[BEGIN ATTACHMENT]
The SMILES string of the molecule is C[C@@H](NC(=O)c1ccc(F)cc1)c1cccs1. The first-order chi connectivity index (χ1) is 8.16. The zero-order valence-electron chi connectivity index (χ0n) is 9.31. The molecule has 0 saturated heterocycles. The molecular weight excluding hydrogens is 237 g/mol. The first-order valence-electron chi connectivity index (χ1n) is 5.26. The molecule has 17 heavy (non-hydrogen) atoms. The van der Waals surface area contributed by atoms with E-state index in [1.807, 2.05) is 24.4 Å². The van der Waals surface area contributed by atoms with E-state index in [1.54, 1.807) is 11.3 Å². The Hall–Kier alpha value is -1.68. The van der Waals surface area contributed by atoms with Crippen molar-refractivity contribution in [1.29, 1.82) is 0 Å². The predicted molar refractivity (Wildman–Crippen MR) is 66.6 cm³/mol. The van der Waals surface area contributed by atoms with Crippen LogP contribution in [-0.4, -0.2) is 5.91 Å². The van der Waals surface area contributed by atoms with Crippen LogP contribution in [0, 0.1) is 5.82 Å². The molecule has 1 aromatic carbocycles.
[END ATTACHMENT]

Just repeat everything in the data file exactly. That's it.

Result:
The SMILES string of the molecule is C[C@@H](NC(=O)c1ccc(F)cc1)c1cccs1. The first-order chi connectivity index (χ1) is 8.16. The zero-order valence-electron chi connectivity index (χ0n) is 9.31. The molecule has 0 saturated heterocycles. The molecular weight excluding hydrogens is 237 g/mol. The first-order valence-electron chi connectivity index (χ1n) is 5.26. The molecule has 17 heavy (non-hydrogen) atoms. The van der Waals surface area contributed by atoms with E-state index in [1.807, 2.05) is 24.4 Å². The van der Waals surface area contributed by atoms with E-state index in [1.54, 1.807) is 11.3 Å². The Hall–Kier alpha value is -1.68. The van der Waals surface area contributed by atoms with Crippen molar-refractivity contribution in [1.29, 1.82) is 0 Å². The predicted molar refractivity (Wildman–Crippen MR) is 66.6 cm³/mol. The van der Waals surface area contributed by atoms with Crippen LogP contribution in [-0.4, -0.2) is 5.91 Å². The van der Waals surface area contributed by atoms with Crippen LogP contribution in [0, 0.1) is 5.82 Å². The molecule has 1 aromatic carbocycles.